Published on February 19th, 2014 | by Phyl Newbeck
Charlie Magill – Reader Athlete
Family: Wife, Ruth; three adult children; Elizabeth, Marion, and Stephen
Occupation: Clergy, retired from IBM
Primary sport: Skiing
Maybe Charlie Magill is a late bloomer, but at 77, he believes he’s skiing better than at any time in his life. The chief of ski patrol at Cochran’s, Magill has a son on the Mad River Valley patrol squad and hopes to ski long enough that at least one of his grandchildren will don the uniform for three generations of volunteers.
VS: How long have you been skiing?
CM: I didn’t start until I was 30 years old. I was working the second shift at IBM in Poughkeepsie and some co-workers invited me to ski with them during the day. I really enjoyed it and started going more and more often. After a short time, my wife Ruth looked at our finances and told me that my new hobby was getting expensive. I told her to give it a try, and if she didn’t like it, I’d quit. When I saw her at the mountain, she had fallen off the T-bar so I thought that was the end of it, but when I came home from work at 2 a.m., she was waiting up for me, which was unusual. She told me that I should invest in my own ski equipment, which would make things less expensive. She hadn’t looked like she was enjoying herself, but she did, and we both stuck with it.
VS: When did you first sign up for ski patrol?
CM: In 1972, I saw someone get hurt and was troubled because I didn’t know what to do, so I signed up for a first-aid class. There were two teenagers in the class who told me they were taking the course so they could become junior ski patrollers. It turned out the local ski area needed someone to patrol on Friday nights so I volunteered.
VS: And you continued patrolling after you moved to Vermont?
CM: IBM wanted to transfer me out of Poughkeepsie, and I said I would only accept a transfer to a place that had mountains. I was born in Idaho and grew up in California so I would have liked to go west, but I accepted Vermont. We got here in 1976, and I spent three years patrolling at Bolton before moving to Smugglers’ Notch, where I patrolled until about eight years ago.
I really enjoy doing it. I like running the toboggans and knowing that I can help people. I enjoy the camaraderie, but the biggest thing is being able to help people when they need it. After I retired from Smuggs, I started volunteering at Cochran’s, and this year, I became the chief patroller. It’s different from my days at Smuggs because often on the day that I’m there, I’m the only patroller, which means when I come across an accident, I sometimes need to direct bystanders to help out.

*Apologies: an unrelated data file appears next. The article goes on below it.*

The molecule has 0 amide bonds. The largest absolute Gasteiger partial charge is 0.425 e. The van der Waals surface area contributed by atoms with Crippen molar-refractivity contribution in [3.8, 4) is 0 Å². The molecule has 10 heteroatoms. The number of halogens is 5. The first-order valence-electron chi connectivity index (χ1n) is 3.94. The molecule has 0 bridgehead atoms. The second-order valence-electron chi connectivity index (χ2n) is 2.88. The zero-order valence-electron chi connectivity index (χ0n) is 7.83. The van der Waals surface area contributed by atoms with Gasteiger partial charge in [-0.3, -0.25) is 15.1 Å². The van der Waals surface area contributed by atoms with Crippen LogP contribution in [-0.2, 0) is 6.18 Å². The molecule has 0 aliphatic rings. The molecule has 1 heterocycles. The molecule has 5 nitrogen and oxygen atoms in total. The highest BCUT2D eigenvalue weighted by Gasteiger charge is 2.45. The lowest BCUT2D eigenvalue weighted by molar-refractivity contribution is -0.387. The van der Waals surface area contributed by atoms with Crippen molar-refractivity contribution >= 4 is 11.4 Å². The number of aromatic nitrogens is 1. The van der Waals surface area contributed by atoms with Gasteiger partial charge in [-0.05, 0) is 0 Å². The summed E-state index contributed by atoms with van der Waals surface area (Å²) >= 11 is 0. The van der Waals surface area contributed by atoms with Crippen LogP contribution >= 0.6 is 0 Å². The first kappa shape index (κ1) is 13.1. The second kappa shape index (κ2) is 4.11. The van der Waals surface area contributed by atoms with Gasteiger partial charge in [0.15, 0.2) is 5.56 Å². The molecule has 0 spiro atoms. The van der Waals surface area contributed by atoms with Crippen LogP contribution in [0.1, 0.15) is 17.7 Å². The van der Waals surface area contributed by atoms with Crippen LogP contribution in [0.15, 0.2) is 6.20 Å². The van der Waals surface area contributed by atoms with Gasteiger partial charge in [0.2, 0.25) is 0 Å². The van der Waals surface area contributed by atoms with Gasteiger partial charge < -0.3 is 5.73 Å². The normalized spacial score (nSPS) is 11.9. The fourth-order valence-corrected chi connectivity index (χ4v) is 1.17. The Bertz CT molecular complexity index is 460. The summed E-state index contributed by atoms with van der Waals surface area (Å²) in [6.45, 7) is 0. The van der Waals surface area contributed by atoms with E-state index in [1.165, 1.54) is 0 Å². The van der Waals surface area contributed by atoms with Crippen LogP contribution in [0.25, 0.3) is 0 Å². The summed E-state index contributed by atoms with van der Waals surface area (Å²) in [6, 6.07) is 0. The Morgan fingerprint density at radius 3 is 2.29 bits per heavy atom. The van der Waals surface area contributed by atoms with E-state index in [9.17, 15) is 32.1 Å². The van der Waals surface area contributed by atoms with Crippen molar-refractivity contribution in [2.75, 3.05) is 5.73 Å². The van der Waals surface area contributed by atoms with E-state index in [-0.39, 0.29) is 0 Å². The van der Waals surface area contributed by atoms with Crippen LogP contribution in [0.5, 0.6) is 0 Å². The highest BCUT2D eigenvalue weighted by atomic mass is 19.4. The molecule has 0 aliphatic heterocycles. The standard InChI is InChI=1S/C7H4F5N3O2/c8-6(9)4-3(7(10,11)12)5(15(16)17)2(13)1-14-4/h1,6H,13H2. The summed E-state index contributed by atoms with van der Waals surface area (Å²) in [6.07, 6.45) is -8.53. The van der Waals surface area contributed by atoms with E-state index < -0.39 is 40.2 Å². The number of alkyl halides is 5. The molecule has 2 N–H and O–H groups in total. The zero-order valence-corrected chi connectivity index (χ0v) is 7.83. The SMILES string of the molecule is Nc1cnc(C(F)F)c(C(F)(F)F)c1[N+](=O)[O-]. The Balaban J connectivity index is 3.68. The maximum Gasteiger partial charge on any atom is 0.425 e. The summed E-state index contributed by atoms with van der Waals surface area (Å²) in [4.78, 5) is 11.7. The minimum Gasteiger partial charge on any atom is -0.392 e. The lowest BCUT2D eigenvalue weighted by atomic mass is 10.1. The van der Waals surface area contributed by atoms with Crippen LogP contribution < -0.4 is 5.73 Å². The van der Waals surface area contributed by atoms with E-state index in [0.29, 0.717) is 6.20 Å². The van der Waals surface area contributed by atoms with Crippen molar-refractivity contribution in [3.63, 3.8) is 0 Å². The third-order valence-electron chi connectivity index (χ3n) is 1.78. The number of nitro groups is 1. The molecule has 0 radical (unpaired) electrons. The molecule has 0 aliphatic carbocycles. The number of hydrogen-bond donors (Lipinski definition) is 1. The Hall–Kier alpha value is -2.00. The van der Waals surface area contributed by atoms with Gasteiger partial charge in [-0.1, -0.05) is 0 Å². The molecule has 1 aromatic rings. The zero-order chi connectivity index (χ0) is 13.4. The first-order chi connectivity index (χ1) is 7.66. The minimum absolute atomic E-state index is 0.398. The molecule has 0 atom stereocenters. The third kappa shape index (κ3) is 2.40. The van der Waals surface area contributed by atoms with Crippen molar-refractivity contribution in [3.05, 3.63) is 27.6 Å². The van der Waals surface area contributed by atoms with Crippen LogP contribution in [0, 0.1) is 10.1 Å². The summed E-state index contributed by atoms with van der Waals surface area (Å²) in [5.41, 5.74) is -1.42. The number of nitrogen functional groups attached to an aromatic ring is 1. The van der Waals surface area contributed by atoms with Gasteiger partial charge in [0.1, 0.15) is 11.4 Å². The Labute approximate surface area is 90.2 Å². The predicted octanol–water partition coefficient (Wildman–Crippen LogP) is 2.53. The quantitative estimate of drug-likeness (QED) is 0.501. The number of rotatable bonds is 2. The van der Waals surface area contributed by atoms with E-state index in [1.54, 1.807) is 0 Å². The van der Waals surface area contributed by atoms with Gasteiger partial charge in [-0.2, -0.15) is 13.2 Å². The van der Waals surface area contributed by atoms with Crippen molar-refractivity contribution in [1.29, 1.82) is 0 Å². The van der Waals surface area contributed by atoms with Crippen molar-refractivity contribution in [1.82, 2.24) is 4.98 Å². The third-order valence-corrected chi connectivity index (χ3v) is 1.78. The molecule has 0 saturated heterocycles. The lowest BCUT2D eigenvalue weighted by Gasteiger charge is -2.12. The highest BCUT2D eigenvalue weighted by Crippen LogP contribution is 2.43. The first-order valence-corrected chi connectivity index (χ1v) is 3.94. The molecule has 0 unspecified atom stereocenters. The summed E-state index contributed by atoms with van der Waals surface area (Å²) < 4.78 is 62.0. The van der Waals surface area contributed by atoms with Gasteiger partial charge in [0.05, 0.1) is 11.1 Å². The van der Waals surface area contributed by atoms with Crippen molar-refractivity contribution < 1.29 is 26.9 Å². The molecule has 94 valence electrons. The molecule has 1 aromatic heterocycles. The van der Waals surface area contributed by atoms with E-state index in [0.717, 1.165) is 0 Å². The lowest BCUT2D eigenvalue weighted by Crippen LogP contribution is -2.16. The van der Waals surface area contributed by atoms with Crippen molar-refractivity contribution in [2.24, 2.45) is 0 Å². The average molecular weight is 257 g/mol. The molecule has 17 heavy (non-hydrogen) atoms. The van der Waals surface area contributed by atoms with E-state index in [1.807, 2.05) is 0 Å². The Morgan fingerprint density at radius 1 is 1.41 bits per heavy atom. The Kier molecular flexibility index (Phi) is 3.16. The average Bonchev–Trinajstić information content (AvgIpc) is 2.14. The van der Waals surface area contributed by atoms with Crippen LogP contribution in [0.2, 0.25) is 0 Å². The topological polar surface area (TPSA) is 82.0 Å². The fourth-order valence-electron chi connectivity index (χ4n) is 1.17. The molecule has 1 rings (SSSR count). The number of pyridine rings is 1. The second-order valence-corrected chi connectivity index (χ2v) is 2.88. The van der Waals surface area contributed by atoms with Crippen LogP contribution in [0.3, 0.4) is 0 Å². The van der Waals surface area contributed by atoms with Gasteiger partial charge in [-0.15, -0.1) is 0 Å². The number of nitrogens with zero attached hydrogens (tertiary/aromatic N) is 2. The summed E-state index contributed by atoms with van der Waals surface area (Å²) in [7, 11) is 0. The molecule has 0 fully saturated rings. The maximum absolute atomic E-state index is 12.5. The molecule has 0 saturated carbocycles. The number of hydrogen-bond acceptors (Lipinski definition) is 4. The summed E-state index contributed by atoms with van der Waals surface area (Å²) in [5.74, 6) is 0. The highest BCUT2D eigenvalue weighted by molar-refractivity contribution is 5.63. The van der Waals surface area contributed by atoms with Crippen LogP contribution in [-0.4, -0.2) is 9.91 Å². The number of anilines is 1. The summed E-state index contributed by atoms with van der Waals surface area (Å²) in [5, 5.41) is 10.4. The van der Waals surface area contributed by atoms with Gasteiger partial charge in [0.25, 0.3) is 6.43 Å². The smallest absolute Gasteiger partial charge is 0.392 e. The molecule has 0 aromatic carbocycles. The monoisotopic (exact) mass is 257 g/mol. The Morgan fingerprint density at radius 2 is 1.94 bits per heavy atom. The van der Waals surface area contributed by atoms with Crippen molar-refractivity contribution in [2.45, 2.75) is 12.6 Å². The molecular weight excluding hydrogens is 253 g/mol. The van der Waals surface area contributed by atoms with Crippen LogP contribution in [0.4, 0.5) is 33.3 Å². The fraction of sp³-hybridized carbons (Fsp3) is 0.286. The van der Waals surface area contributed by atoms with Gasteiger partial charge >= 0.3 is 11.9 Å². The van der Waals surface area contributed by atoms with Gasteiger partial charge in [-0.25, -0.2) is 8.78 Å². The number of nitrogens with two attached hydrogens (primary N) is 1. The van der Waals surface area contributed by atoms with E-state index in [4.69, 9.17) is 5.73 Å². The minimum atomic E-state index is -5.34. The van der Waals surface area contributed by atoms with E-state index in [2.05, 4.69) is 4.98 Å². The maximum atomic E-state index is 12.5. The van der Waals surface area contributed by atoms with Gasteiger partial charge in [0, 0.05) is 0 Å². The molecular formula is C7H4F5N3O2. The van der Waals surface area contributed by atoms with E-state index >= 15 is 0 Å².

VS: How has your skiing changed as you’ve gotten older?
CM: I’ve gotten much better, in part because I want to keep up with my grandchildren and in part because of the new equipment. I’m a much better skier now than I was even 10 years ago. There are some excellent role models for people in my age group. At Smuggs, we had Jim Thompson, who only quit skiing at 93 because he had trouble driving to the mountain.
VS: How do you keep in shape for the winter?
CM: I guess I keep my lungs in shape from playing French horn in the Williston Town Band. I also walk all the time, and I’m active with Habitat for Humanity hammering nails. Somebody told me that when you get to the age I am, you don’t get in shape, you have to stay in shape; it’s too hard to get back after you lose it.
VS: You missed an entire season after heart surgery, but your first run back was down a black diamond trail. I guess you don’t believe in warm-ups?
CM: I never could see the point of a warm-up run. Why go down Chilcoot [a blue square trail at Smuggs] when you really want to go down FIS [a black diamond trail]? My cardiac rehab work was wonderful for getting back to skiing. I wanted to get back as quickly as possible.
VS: Tell us about your work with Habitat for Humanity?
CM: I actually do two different kinds of construction volunteer work. I’ve led several construction projects for Habitat for Humanity, including three-and-a-half years in Guatemala and 18 months in Guyana with Ruth. About eight or nine years ago, we looked at our lives and saw that that was the only thing we were doing so we searched for other alternatives and began doing disaster relief work with United Methodist Volunteers in Mission. We helped out after Hurricane Katrina and Ike and up here after Tropical Storm Irene. We still do some Habitat for Humanity work, but it’s not our whole life anymore. [Editor’s note: Magill is still on the board of directors of Green Mountain Habitat for Humanity].
VS: You’ve spoken about the camaraderie of ski patrol. Do you have a group of skiers to ski with these days?
CM: I’m part of the 55-plus club at Smugglers’ Notch, and I really enjoy skiing with company. Last week the group didn’t want to ski as long as I did, but I left when they did because I don’t enjoy skiing alone nearly as much as skiing with a group. It wasn’t exactly a powder day, but I always say that conditions are either great or they’re interesting. I don’t want to be bogged down in finding ways not to enjoy myself. If you say something is awful, you’ll stop skiing, but if you say it’s interesting, you can look at it in a different light. I really do enjoy all conditions.
VS: And patrolling has been handed down from father to son?
CM: My son patrols at Mad River. I like to join him there, but part of what I enjoy is that his children—his son just turned 12 and his daughter will be 14 in March—are on the Mad River Freestyle Team, so I can ski with all of them. Sometimes his wife joins us too, and that camaraderie is even better than the 55-plus club. One of my goals is to keep patrolling long enough so that when my grandkids are old enough, we can have three generations of patrollers.